Fermats little theorem on permutations

In summary, the conversation discusses the concept of a card shuffle and how it can be represented by a permutation. It is mentioned that it takes 52 perfect shuffles to get the deck of cards back in the original order and Fermat's Little Theorem is suggested as a way to prove this. The conversation also includes a hint to help with the proof, asking what k/2 (mod 53) is.
  • #1
lilcoley23@ho
19
0
I'm looking at a card shuffle. And in shuffle would be the permutation (1, 2, 3, ..., n, n+1, n+2, n+3, ...2n) to (2, 4, 6, ..., 2n 1, 3, 5, ...2n-1) I know that it would take 52 perfect shuffles to get the deck of cards back in the original order. I think that I'm supposed to show this using Fermats Little Theorem.
Fermats little theorem says a p-1 ≡ 1(mod p) or a p ≡ a(mod p). Now I'm pretty sure that using the permutation from above plugging in for Fermat'l Little Theorem looks like: 52 ≡ 2(mod 2n+1)
If that is right I'm not sure how to show that I came up with that 52.
Can somebody please help?
Thanks you so much! Nicole
 
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  • #2
lilcoley23@ho said:
… the permutation (1, 2, 3, ..., n, n+1, n+2, n+3, ...2n) to (2, 4, 6, ..., 2n 1, 3, 5, ...2n-1) …

Hi Nicole! :smile:

Hint: what is k/2 (mod 53)? :wink:
 

Related to Fermats little theorem on permutations

1. What is Fermat's Little Theorem?

Fermat's Little Theorem is a fundamental theorem in number theory that states that for any integer a and prime number p, ap ≡ a (mod p). In other words, the remainder when ap is divided by p is equal to a.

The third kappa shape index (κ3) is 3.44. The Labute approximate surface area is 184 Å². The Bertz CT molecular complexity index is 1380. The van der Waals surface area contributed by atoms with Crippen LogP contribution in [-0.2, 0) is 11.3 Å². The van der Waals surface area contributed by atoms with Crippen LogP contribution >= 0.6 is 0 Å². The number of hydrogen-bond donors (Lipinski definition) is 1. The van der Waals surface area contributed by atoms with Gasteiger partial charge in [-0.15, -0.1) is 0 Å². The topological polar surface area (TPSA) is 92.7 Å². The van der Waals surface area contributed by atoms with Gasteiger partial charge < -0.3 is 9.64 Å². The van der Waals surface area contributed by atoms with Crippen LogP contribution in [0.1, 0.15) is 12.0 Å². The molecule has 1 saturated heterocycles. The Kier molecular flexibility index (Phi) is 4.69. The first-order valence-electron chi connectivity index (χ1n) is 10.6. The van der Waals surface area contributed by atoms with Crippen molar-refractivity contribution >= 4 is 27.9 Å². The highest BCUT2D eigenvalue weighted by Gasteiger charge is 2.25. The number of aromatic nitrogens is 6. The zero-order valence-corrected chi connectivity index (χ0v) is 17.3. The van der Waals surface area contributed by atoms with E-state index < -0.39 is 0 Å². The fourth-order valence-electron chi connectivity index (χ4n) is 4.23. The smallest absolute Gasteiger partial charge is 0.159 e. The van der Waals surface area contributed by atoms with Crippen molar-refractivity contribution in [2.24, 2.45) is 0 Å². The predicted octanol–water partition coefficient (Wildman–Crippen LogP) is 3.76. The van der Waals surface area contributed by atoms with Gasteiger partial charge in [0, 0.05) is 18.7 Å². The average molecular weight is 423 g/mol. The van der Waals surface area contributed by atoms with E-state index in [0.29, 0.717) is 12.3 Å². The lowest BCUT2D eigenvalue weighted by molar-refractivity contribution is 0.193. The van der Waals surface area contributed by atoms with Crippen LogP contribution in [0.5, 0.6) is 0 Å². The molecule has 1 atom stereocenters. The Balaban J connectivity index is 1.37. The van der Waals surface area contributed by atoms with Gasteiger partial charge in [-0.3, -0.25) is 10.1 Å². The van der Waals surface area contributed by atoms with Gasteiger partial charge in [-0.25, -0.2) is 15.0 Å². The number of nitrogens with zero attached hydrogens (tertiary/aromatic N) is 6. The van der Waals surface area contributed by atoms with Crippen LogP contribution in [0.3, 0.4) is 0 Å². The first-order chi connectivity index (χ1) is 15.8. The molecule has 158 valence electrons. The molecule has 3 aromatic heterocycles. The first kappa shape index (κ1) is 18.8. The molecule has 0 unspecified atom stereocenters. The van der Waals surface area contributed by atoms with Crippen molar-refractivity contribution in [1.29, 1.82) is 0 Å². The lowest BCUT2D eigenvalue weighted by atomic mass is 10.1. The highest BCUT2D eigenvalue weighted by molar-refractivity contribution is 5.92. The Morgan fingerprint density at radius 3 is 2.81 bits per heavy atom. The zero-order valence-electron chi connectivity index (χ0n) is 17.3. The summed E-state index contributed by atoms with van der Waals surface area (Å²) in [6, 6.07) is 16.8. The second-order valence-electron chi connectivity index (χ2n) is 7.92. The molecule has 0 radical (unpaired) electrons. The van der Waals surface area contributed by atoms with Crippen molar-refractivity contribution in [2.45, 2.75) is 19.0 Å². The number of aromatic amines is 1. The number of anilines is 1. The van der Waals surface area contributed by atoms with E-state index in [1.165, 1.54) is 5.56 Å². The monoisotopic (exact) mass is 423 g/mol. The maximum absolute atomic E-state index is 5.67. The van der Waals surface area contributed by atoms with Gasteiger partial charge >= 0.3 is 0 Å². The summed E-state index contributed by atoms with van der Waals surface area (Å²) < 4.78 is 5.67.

2. How does Fermat's Little Theorem relate to permutations?

Fermat's Little Theorem can be used to determine the number of permutations of a set, where the size of the set is a multiple of a prime number. This is because the number of distinct permutations of a set of n elements is n!, and n! is equivalent to np-1 (mod p) by Fermat's Little Theorem.

3. Can Fermat's Little Theorem be used to find the number of permutations of a non-prime size set?

No, Fermat's Little Theorem can only be used for sets whose size is a multiple of a prime number. For sets with non-prime sizes, other methods such as the Factorial Theorem must be used to determine the number of permutations.

4. Are there any exceptions to Fermat's Little Theorem?

Yes, there are some exceptions to Fermat's Little Theorem, known as Fermat pseudoprimes. These are composite numbers that satisfy the theorem for certain values of a. However, these exceptions are very rare and are difficult to find.

5. How is Fermat's Little Theorem used in cryptography?

Fermat's Little Theorem is used in the field of cryptography to ensure the security of encrypted messages. It is used in the RSA algorithm, where the theorem is used to choose large prime numbers that are used to generate public and private keys. It is also used in the Diffie-Hellman key exchange, which allows two parties to establish a shared secret key over an insecure channel.

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